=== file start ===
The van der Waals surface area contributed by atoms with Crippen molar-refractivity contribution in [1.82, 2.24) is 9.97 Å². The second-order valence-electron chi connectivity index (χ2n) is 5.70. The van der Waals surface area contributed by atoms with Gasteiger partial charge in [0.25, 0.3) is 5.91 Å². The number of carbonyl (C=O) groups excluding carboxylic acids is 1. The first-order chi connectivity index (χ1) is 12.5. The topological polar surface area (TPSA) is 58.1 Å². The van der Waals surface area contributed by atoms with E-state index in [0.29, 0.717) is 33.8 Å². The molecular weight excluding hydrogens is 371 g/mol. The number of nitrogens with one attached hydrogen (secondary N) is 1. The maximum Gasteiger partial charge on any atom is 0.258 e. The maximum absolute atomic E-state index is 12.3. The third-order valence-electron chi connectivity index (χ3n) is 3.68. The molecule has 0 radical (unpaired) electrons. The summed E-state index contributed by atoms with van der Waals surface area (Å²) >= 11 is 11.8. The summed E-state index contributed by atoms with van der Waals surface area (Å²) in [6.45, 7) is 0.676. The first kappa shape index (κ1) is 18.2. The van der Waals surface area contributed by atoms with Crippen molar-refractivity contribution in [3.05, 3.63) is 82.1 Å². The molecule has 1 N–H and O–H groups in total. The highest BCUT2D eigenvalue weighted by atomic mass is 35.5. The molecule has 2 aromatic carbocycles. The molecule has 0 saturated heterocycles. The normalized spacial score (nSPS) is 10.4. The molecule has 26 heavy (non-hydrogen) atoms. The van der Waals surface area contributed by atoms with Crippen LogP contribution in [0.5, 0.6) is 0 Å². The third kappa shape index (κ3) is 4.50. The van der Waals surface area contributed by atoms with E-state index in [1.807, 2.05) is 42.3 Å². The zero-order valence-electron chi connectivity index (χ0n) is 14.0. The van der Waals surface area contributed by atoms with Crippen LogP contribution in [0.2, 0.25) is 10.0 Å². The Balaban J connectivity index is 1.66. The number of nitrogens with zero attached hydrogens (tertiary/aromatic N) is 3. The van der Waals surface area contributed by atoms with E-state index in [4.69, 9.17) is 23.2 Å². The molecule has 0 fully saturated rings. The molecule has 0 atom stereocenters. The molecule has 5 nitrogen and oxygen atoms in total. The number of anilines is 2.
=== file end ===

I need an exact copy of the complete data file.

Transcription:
The van der Waals surface area contributed by atoms with Crippen molar-refractivity contribution in [1.82, 2.24) is 9.97 Å². The second-order valence-electron chi connectivity index (χ2n) is 5.70. The van der Waals surface area contributed by atoms with Gasteiger partial charge in [0.25, 0.3) is 5.91 Å². The number of carbonyl (C=O) groups excluding carboxylic acids is 1. The first-order chi connectivity index (χ1) is 12.5. The topological polar surface area (TPSA) is 58.1 Å². The van der Waals surface area contributed by atoms with E-state index in [0.29, 0.717) is 33.8 Å². The molecular weight excluding hydrogens is 371 g/mol. The number of nitrogens with one attached hydrogen (secondary N) is 1. The maximum Gasteiger partial charge on any atom is 0.258 e. The maximum absolute atomic E-state index is 12.3. The third-order valence-electron chi connectivity index (χ3n) is 3.68. The molecule has 0 radical (unpaired) electrons. The summed E-state index contributed by atoms with van der Waals surface area (Å²) >= 11 is 11.8. The summed E-state index contributed by atoms with van der Waals surface area (Å²) in [6.45, 7) is 0.676. The first kappa shape index (κ1) is 18.2. The van der Waals surface area contributed by atoms with Crippen molar-refractivity contribution in [3.05, 3.63) is 82.1 Å². The molecule has 1 N–H and O–H groups in total. The highest BCUT2D eigenvalue weighted by atomic mass is 35.5. The molecule has 2 aromatic carbocycles. The molecule has 0 saturated heterocycles. The normalized spacial score (nSPS) is 10.4. The molecule has 26 heavy (non-hydrogen) atoms. The van der Waals surface area contributed by atoms with Crippen LogP contribution in [0.5, 0.6) is 0 Å². The third kappa shape index (κ3) is 4.50. The van der Waals surface area contributed by atoms with E-state index in [1.807, 2.05) is 42.3 Å². The zero-order valence-electron chi connectivity index (χ0n) is 14.0. The van der Waals surface area contributed by atoms with Crippen LogP contribution in [0.2, 0.25) is 10.0 Å². The Balaban J connectivity index is 1.66. The number of nitrogens with zero attached hydrogens (tertiary/aromatic N) is 3. The van der Waals surface area contributed by atoms with E-state index in [4.69, 9.17) is 23.2 Å². The molecule has 0 fully saturated rings. The molecule has 0 atom stereocenters. The molecule has 5 nitrogen and oxygen atoms in total. The number of anilines is 2.